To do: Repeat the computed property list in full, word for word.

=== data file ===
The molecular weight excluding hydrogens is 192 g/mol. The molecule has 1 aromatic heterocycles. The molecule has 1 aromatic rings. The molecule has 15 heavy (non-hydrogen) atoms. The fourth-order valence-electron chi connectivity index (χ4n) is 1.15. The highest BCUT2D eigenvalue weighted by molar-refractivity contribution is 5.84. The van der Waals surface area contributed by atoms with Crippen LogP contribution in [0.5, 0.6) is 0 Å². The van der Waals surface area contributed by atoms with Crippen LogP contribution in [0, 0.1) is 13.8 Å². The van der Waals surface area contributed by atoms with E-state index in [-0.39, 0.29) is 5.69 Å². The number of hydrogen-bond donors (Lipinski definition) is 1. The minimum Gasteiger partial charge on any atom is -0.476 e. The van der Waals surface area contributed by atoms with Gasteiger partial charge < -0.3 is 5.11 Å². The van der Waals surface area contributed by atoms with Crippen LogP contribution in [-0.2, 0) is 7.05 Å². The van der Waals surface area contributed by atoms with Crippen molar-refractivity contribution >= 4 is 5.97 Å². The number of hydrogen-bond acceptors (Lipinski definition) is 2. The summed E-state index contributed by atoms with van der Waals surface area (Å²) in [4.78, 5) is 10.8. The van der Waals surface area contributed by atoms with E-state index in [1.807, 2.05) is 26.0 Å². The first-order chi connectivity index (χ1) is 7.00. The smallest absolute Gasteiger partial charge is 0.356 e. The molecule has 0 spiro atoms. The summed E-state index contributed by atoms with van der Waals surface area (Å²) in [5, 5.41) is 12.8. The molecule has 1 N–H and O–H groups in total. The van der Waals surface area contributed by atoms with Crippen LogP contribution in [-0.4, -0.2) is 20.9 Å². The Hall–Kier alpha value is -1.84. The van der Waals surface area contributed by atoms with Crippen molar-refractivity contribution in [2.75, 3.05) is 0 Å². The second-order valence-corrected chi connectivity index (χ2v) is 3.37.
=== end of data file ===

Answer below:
The molecular weight excluding hydrogens is 192 g/mol. The molecule has 1 aromatic heterocycles. The molecule has 1 aromatic rings. The molecule has 15 heavy (non-hydrogen) atoms. The fourth-order valence-electron chi connectivity index (χ4n) is 1.15. The highest BCUT2D eigenvalue weighted by molar-refractivity contribution is 5.84. The van der Waals surface area contributed by atoms with Crippen LogP contribution in [0.5, 0.6) is 0 Å². The van der Waals surface area contributed by atoms with Crippen LogP contribution in [0, 0.1) is 13.8 Å². The van der Waals surface area contributed by atoms with E-state index in [-0.39, 0.29) is 5.69 Å². The number of hydrogen-bond donors (Lipinski definition) is 1. The minimum Gasteiger partial charge on any atom is -0.476 e. The van der Waals surface area contributed by atoms with Gasteiger partial charge < -0.3 is 5.11 Å². The van der Waals surface area contributed by atoms with Crippen LogP contribution in [-0.2, 0) is 7.05 Å². The van der Waals surface area contributed by atoms with Crippen molar-refractivity contribution >= 4 is 5.97 Å². The number of hydrogen-bond acceptors (Lipinski definition) is 2. The summed E-state index contributed by atoms with van der Waals surface area (Å²) in [4.78, 5) is 10.8. The van der Waals surface area contributed by atoms with E-state index in [1.807, 2.05) is 26.0 Å². The first-order chi connectivity index (χ1) is 7.00. The smallest absolute Gasteiger partial charge is 0.356 e. The molecule has 0 spiro atoms. The summed E-state index contributed by atoms with van der Waals surface area (Å²) in [5, 5.41) is 12.8. The molecule has 1 N–H and O–H groups in total. The van der Waals surface area contributed by atoms with Crippen LogP contribution in [-0.4, -0.2) is 20.9 Å². The Hall–Kier alpha value is -1.84. The van der Waals surface area contributed by atoms with Crippen molar-refractivity contribution in [2.75, 3.05) is 0 Å². The second-order valence-corrected chi connectivity index (χ2v) is 3.37.